This is what I have learned from being in a small group (and why I’ll never NOT be in one)…
My husband and I came to Island Christian Church 17 years ago. Right from the start, we heard about small groups here, then called “cell groups”. As new believers, we didn’t know what to expect, really. But once we joined, we were hooked. Since then, there hasn’t been a time that we haven’t been in a group. And now, as the Small Group Coordinator, it’s my job to promote groups, and help people plug in. Often, people say “Why should I join a group? What’s in it for me?”. Here’s what I tell them I’ve gained from being in a group, both as a group member and as a group leader:
- Real life examples of seeing Jesus at work in the lives of others. As we sit around our circle at Life Group and share about our struggles and our triumphs of the past week, we don’t see “messy” people. I see people, learning more about the Lord every day. And people willing to open up about what God’s doing in their life, even if it’s not always pretty.
- Everyone has something to offer. 1 Peter 4:10 says “As each has received a gift, use it to serve one another, as good stewards of God’s varied grace”. In a small group, each member has an opportunity to minister to others–not just the leaders, but everyone. God has given each believer a Spiritual gift, and the optimal place to use that is a small group. As I often say in our Membership Seminar, chances are, one is rarely presented with the opportunity to exercise one’s gift in a Sunday service–unless you’re the pastor preaching from the pulpit! But in a small group, everyone has opportunities to use their gift, whether it be mercy, or shepherding, exhortation, or even administration. The Body of Christ is never more evident, more present, than in a small group.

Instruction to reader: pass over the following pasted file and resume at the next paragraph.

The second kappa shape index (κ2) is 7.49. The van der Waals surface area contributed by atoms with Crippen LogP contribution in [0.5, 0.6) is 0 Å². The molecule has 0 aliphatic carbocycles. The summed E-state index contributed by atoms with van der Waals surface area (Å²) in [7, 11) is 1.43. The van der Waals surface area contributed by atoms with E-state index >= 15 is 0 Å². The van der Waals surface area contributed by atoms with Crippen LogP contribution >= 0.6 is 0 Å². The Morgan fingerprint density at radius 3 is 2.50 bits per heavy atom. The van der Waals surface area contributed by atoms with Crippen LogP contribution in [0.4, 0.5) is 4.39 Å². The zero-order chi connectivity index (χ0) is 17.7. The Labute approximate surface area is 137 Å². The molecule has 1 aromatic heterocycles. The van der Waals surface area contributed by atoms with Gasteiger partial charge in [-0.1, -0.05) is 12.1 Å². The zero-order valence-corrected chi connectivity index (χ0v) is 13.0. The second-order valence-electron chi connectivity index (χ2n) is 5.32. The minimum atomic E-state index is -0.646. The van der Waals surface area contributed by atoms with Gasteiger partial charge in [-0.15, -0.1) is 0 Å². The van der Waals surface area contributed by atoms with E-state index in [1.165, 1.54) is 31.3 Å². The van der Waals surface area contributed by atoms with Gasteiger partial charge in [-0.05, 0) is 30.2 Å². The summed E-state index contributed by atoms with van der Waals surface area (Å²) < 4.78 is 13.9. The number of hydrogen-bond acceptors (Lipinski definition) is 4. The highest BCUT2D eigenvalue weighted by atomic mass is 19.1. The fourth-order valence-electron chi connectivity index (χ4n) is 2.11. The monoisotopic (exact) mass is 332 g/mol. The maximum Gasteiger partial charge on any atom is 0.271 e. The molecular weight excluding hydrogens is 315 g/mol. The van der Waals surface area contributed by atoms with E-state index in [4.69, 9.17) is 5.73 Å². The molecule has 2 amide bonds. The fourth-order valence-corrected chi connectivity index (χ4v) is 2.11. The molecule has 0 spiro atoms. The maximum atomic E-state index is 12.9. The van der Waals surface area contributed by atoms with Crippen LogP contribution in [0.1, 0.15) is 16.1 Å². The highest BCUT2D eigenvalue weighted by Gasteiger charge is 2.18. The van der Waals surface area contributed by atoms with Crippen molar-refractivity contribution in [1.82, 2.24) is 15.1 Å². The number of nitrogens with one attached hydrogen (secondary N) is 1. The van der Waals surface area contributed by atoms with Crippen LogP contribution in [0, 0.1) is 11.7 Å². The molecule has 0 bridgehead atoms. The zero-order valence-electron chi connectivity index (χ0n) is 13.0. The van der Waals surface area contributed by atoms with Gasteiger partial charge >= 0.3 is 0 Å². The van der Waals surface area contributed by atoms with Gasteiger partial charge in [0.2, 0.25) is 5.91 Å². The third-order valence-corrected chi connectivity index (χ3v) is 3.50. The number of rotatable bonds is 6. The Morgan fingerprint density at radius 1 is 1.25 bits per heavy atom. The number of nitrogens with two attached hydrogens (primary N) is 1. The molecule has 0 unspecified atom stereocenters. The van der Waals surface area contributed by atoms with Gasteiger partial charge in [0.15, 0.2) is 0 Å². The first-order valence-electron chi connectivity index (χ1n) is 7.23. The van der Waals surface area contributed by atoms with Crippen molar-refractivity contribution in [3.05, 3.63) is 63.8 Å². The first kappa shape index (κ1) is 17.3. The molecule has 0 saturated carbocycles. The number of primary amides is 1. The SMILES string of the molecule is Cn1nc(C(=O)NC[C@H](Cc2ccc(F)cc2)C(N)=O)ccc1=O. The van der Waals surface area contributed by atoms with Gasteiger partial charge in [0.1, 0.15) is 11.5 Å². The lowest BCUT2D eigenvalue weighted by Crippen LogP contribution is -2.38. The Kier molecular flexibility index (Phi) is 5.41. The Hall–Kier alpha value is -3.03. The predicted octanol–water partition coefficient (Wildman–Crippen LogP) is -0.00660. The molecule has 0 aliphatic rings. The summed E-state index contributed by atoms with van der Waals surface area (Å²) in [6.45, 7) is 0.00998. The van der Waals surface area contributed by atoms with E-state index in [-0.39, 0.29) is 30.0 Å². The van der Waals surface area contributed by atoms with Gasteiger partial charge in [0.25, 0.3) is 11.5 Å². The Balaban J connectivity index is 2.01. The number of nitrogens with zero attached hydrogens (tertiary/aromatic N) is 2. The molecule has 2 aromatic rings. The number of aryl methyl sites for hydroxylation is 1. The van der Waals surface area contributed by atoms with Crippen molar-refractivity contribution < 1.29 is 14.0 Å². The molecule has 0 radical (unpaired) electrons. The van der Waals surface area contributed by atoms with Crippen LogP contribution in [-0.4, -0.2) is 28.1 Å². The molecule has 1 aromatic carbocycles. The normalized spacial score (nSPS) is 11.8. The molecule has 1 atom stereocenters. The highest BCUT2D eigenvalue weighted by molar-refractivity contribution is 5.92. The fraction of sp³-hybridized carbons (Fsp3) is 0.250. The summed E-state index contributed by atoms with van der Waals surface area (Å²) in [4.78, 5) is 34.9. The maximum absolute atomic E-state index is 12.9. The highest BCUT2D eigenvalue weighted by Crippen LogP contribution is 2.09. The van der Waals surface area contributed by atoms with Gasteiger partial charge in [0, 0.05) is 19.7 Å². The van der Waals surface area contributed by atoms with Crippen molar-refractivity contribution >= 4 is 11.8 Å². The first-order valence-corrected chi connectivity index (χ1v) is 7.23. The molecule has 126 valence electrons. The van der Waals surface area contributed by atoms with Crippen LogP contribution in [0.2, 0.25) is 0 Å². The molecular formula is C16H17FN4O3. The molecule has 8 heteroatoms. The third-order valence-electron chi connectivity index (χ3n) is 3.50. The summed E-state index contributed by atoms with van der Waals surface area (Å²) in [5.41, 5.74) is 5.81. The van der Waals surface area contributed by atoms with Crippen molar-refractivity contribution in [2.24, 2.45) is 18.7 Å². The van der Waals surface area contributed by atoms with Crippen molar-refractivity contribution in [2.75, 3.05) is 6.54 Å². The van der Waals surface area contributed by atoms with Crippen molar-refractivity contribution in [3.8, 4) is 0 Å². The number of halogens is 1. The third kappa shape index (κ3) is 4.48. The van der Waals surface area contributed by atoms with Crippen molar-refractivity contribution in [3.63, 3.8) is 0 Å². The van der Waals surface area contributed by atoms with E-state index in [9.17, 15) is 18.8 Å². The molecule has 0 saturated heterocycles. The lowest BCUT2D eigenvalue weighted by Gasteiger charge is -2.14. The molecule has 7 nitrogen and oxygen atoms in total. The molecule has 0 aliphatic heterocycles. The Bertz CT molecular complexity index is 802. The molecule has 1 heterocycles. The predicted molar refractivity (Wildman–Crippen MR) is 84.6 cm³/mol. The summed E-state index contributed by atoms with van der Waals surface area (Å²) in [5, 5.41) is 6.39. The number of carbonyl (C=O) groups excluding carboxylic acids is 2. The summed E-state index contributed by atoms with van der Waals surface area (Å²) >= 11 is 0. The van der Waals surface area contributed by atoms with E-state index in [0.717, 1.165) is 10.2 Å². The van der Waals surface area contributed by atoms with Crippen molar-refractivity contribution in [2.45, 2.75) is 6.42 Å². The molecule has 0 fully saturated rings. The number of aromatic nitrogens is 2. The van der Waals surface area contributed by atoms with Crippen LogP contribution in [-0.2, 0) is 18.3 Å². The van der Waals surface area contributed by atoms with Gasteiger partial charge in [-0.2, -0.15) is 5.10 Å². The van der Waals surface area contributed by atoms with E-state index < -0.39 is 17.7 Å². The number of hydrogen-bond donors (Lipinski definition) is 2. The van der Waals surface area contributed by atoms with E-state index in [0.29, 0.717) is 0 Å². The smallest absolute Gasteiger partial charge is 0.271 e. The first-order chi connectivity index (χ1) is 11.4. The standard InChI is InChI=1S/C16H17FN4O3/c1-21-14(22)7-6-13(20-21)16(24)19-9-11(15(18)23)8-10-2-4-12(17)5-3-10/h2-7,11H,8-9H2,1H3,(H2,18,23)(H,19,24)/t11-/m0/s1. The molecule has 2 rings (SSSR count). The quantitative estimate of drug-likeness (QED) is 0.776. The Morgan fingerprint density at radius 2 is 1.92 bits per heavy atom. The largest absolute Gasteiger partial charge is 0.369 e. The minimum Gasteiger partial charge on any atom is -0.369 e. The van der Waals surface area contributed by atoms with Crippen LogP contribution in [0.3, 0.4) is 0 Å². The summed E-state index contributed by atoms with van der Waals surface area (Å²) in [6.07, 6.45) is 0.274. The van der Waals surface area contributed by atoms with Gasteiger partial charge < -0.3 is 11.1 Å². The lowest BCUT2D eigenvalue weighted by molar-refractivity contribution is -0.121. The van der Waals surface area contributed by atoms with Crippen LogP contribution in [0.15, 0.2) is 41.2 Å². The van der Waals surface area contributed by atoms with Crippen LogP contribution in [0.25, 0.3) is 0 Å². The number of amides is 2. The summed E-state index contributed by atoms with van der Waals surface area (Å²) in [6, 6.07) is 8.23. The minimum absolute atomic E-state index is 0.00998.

- Your faith is personal, but it’s not private. I didn’t just make that up– I’ve heard it many times. When we share about our faith, our walk with Jesus, how he’s changed us from the inside out, we are sharing our ever-changing testimony. Others see how our faith is shaped by what we’ve experienced and what we’ve learned about God in our individual experiences. That, in turn, helps others to either deepen their faith, or for those maybe on the fence about their faith, see a little more clearly.
- Relationships are the key to staying involved in a church. A person (or family) is more likely to maintain their relationship with a church if they maintain relationships with the people in the church. When you value all the people and interactions that occur, you are bound to make church attendance and group attendance a priority. Said in a different way: “If you don’t show up, you’ll be missed!”.